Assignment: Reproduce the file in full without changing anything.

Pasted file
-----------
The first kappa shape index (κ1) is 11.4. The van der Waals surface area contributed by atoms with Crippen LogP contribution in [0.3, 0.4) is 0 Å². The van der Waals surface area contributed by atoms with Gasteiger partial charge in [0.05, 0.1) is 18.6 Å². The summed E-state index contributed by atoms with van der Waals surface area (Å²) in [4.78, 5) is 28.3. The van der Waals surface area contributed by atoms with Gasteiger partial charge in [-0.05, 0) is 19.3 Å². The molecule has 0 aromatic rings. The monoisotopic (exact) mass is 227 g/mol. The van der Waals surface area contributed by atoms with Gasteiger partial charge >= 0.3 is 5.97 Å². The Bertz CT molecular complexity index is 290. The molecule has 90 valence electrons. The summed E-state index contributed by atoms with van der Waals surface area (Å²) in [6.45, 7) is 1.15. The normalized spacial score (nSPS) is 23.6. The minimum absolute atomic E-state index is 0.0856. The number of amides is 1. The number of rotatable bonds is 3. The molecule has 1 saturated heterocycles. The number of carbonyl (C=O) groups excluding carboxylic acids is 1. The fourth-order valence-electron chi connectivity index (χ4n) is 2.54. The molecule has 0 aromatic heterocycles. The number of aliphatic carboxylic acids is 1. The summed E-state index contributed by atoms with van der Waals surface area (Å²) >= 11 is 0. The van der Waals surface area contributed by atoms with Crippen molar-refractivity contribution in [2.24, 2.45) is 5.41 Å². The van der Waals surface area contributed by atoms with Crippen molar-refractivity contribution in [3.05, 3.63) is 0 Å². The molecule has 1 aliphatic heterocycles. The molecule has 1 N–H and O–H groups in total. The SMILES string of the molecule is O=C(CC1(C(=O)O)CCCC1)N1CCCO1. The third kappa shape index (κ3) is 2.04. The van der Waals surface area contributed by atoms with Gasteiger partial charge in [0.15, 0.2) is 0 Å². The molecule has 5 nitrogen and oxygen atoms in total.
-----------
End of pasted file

The first kappa shape index (κ1) is 11.4. The van der Waals surface area contributed by atoms with Crippen LogP contribution in [0.3, 0.4) is 0 Å². The van der Waals surface area contributed by atoms with Gasteiger partial charge in [0.05, 0.1) is 18.6 Å². The summed E-state index contributed by atoms with van der Waals surface area (Å²) in [4.78, 5) is 28.3. The van der Waals surface area contributed by atoms with Gasteiger partial charge in [-0.05, 0) is 19.3 Å². The molecule has 0 aromatic rings. The monoisotopic (exact) mass is 227 g/mol. The van der Waals surface area contributed by atoms with Gasteiger partial charge >= 0.3 is 5.97 Å². The Bertz CT molecular complexity index is 290. The molecule has 90 valence electrons. The summed E-state index contributed by atoms with van der Waals surface area (Å²) in [6.45, 7) is 1.15. The normalized spacial score (nSPS) is 23.6. The minimum absolute atomic E-state index is 0.0856. The number of amides is 1. The number of rotatable bonds is 3. The molecule has 1 saturated heterocycles. The number of carbonyl (C=O) groups excluding carboxylic acids is 1. The fourth-order valence-electron chi connectivity index (χ4n) is 2.54. The molecule has 0 aromatic heterocycles. The number of aliphatic carboxylic acids is 1. The summed E-state index contributed by atoms with van der Waals surface area (Å²) >= 11 is 0. The van der Waals surface area contributed by atoms with Crippen molar-refractivity contribution in [2.24, 2.45) is 5.41 Å². The van der Waals surface area contributed by atoms with Crippen molar-refractivity contribution in [3.05, 3.63) is 0 Å². The molecule has 1 aliphatic heterocycles. The molecule has 1 N–H and O–H groups in total. The SMILES string of the molecule is O=C(CC1(C(=O)O)CCCC1)N1CCCO1. The third kappa shape index (κ3) is 2.04. The van der Waals surface area contributed by atoms with Gasteiger partial charge in [0.15, 0.2) is 0 Å². The molecule has 5 nitrogen and oxygen atoms in total.